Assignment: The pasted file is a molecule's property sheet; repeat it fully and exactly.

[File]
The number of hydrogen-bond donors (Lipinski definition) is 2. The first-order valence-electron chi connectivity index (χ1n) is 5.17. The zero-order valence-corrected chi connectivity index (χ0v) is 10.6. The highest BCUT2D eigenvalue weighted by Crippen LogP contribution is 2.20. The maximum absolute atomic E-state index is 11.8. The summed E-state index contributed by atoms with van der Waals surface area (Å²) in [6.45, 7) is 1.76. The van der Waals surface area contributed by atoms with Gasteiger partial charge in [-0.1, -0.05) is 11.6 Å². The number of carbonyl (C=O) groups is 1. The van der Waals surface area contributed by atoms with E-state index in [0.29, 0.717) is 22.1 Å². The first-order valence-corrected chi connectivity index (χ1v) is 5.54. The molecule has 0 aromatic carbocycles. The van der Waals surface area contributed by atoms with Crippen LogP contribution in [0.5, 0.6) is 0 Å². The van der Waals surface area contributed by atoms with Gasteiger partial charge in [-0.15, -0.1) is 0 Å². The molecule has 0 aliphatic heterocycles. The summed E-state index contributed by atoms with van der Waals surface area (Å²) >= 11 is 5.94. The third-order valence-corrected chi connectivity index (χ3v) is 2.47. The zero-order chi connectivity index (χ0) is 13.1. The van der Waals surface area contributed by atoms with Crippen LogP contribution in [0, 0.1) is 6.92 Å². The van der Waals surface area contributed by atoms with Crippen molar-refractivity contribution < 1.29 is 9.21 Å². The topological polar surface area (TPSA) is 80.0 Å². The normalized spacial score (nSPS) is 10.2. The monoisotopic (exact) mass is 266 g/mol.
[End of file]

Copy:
The number of hydrogen-bond donors (Lipinski definition) is 2. The first-order valence-electron chi connectivity index (χ1n) is 5.17. The zero-order valence-corrected chi connectivity index (χ0v) is 10.6. The highest BCUT2D eigenvalue weighted by Crippen LogP contribution is 2.20. The maximum absolute atomic E-state index is 11.8. The summed E-state index contributed by atoms with van der Waals surface area (Å²) in [6.45, 7) is 1.76. The van der Waals surface area contributed by atoms with Gasteiger partial charge in [-0.1, -0.05) is 11.6 Å². The number of carbonyl (C=O) groups is 1. The van der Waals surface area contributed by atoms with E-state index in [0.29, 0.717) is 22.1 Å². The first-order valence-corrected chi connectivity index (χ1v) is 5.54. The molecule has 0 aromatic carbocycles. The van der Waals surface area contributed by atoms with Crippen LogP contribution in [0.5, 0.6) is 0 Å². The van der Waals surface area contributed by atoms with Gasteiger partial charge in [-0.15, -0.1) is 0 Å². The molecule has 0 aliphatic heterocycles. The summed E-state index contributed by atoms with van der Waals surface area (Å²) >= 11 is 5.94. The third-order valence-corrected chi connectivity index (χ3v) is 2.47. The zero-order chi connectivity index (χ0) is 13.1. The van der Waals surface area contributed by atoms with Crippen LogP contribution in [0, 0.1) is 6.92 Å². The van der Waals surface area contributed by atoms with Crippen molar-refractivity contribution < 1.29 is 9.21 Å². The topological polar surface area (TPSA) is 80.0 Å². The normalized spacial score (nSPS) is 10.2. The monoisotopic (exact) mass is 266 g/mol.